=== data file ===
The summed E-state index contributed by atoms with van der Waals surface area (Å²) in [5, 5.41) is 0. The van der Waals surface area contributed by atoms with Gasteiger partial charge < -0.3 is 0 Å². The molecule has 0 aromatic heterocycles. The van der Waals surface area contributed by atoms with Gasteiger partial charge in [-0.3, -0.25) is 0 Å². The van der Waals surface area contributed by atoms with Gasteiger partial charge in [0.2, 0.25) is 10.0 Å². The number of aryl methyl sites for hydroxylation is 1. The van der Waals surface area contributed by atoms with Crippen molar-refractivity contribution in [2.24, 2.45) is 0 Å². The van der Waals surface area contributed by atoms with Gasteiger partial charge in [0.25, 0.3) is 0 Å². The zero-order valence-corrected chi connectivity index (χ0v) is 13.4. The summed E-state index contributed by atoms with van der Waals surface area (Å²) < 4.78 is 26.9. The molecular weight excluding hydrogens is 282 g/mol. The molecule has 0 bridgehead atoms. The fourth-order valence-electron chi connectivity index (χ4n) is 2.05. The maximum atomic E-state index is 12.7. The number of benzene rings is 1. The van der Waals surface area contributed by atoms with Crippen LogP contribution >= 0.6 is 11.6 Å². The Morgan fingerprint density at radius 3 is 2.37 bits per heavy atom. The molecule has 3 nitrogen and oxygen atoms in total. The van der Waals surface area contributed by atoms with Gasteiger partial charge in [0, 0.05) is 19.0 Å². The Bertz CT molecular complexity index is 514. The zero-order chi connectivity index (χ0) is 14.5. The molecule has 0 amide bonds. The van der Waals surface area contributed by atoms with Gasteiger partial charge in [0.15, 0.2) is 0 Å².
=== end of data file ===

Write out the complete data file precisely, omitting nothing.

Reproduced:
The summed E-state index contributed by atoms with van der Waals surface area (Å²) in [5, 5.41) is 0. The van der Waals surface area contributed by atoms with Gasteiger partial charge < -0.3 is 0 Å². The molecule has 0 aromatic heterocycles. The van der Waals surface area contributed by atoms with Gasteiger partial charge in [-0.3, -0.25) is 0 Å². The van der Waals surface area contributed by atoms with Gasteiger partial charge in [0.2, 0.25) is 10.0 Å². The number of aryl methyl sites for hydroxylation is 1. The van der Waals surface area contributed by atoms with Crippen molar-refractivity contribution in [2.24, 2.45) is 0 Å². The van der Waals surface area contributed by atoms with Gasteiger partial charge in [0.25, 0.3) is 0 Å². The zero-order valence-corrected chi connectivity index (χ0v) is 13.4. The summed E-state index contributed by atoms with van der Waals surface area (Å²) < 4.78 is 26.9. The molecular weight excluding hydrogens is 282 g/mol. The molecule has 0 bridgehead atoms. The fourth-order valence-electron chi connectivity index (χ4n) is 2.05. The maximum atomic E-state index is 12.7. The number of benzene rings is 1. The van der Waals surface area contributed by atoms with Crippen LogP contribution >= 0.6 is 11.6 Å². The Morgan fingerprint density at radius 3 is 2.37 bits per heavy atom. The molecule has 3 nitrogen and oxygen atoms in total. The van der Waals surface area contributed by atoms with Gasteiger partial charge in [0, 0.05) is 19.0 Å². The Bertz CT molecular complexity index is 514. The zero-order chi connectivity index (χ0) is 14.5. The molecule has 0 amide bonds. The van der Waals surface area contributed by atoms with Gasteiger partial charge in [0.15, 0.2) is 0 Å².